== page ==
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Miramontes v. Mills

UNITED STATES DISTRICT COURT CENTRAL DISTRICT OF CALIFORNIA


April 5, 2012

MIRAMONTES
v.
MILLS

CIVIL MINUTES - GENERAL

Present: The Honorable MARGARET M. MORROW

ANEL HUERTA None

Deputy Clerk Court Reporter

Attorneys Present for Plaintiffs: Attorneys Present for Defendants: None None

Proceedings: Order Denying Plaintiff's Request to Enter Default; Order to Show Cause Why Case Should Not Be Dismissed for Failure to Timely Serve Defendant

On October 18, 2011, David Miramontes commenced this action against Heather Mills, alleging intentional misrepresentation and false promise claims. On February 9, 2012, Miramontes filed a proof of service reflecting that Mills had been personally served on January 18, 2012; he also requested that the clerk enter her default because she had failed to respond to the complaint by February 6, 2012.*fn1 The clerk denied Moramontes' request on the basis that he had not shown that service was properly effected. The clerk referred the matter to the court for further review.

Plaintiff subsequently filed two additional proofs of service. One was accompanied by the declaration of an individual named David Smith. Smith stated that he made three attempts to serve Mills personally at two different addresses.*fn2 After the third attempt, he personally delivered the summons, complaint, and accompanying documents to a woman who identified herself as "Miss Carr," who was "clearly" at least 18 years old, who "worked for or lived with Heather Mills at her residence," and who understood the nature of the documents being delivered. Smith also mailed the documents to the same address. The declaration does not clearly state the date on which these events took place; the latest date listed in Smith's declaration is December 16, 2011.

Miramontes's counsel submitted a declaration in support of the request to enter default, stating that on January 16, 2012, he met Mills personally in Brighton, England at 10 a.m. local time for a deposition in another case, and handed the summons, complaint, and supporting documents to her.*fn3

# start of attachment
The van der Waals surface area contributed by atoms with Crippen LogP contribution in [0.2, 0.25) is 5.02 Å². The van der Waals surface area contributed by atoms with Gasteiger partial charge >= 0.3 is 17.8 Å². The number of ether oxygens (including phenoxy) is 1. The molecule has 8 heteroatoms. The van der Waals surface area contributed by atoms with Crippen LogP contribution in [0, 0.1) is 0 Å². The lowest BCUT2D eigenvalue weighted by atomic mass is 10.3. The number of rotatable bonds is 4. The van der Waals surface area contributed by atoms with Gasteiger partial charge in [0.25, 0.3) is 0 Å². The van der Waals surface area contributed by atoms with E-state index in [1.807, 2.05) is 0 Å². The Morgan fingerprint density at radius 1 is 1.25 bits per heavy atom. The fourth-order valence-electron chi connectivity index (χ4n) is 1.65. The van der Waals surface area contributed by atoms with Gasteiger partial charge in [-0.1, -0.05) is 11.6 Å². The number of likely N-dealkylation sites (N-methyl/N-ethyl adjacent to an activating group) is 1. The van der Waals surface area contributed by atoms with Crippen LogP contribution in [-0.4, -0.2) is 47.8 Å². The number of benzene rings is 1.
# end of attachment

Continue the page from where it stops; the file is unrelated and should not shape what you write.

Until such time as a plaintiff effects proper service, the court does not have jurisdiction to hear an action. See Direct Mail Specialists, Inc. v. Eclat Computerized Techs., Inc., 840 F.2d 685, 688 (9th Cir. 1988) ("A federal court does not have jurisdiction over a defendant unless the defendant has been served properly under Fed.R.Civ.P. 4"); see Omni Capital Int'l, Ltd. v. Rudolf Wolff & Co., 484 U.S. 97, 104 (1987) ("Before a federal court may exercise personal jurisdiction over a defendant, the procedural requirement of service of summons must be satisfied"); see also FED.R.CIV.PROC. 4(e). As explained in the court's order declining to consolidate this case and Parapluie, Inc. v. Mills, CV 11-02548 MMM (SSx), Rule 4(f) governs service on an individual in a foreign country.

.R.CIV.PROC. 4(f). Rule 4(f)(1) specifies that service be effected by "any internationally agreed means of service that is reasonably calculated to give notice, such as those authorized by the Hague Convention. . . ." Id., 4(f)(1). England is a signatory to the Hague Convention. See generally Brockmeyer v. May, 383 F.3d 798 (9th Cir. 2004) (discussing service on a party in England under the Hague Convention). Consequently, to demonstrate that he has properly served Mills, Miramontes must show that service complied with the Hague Convention's requirements.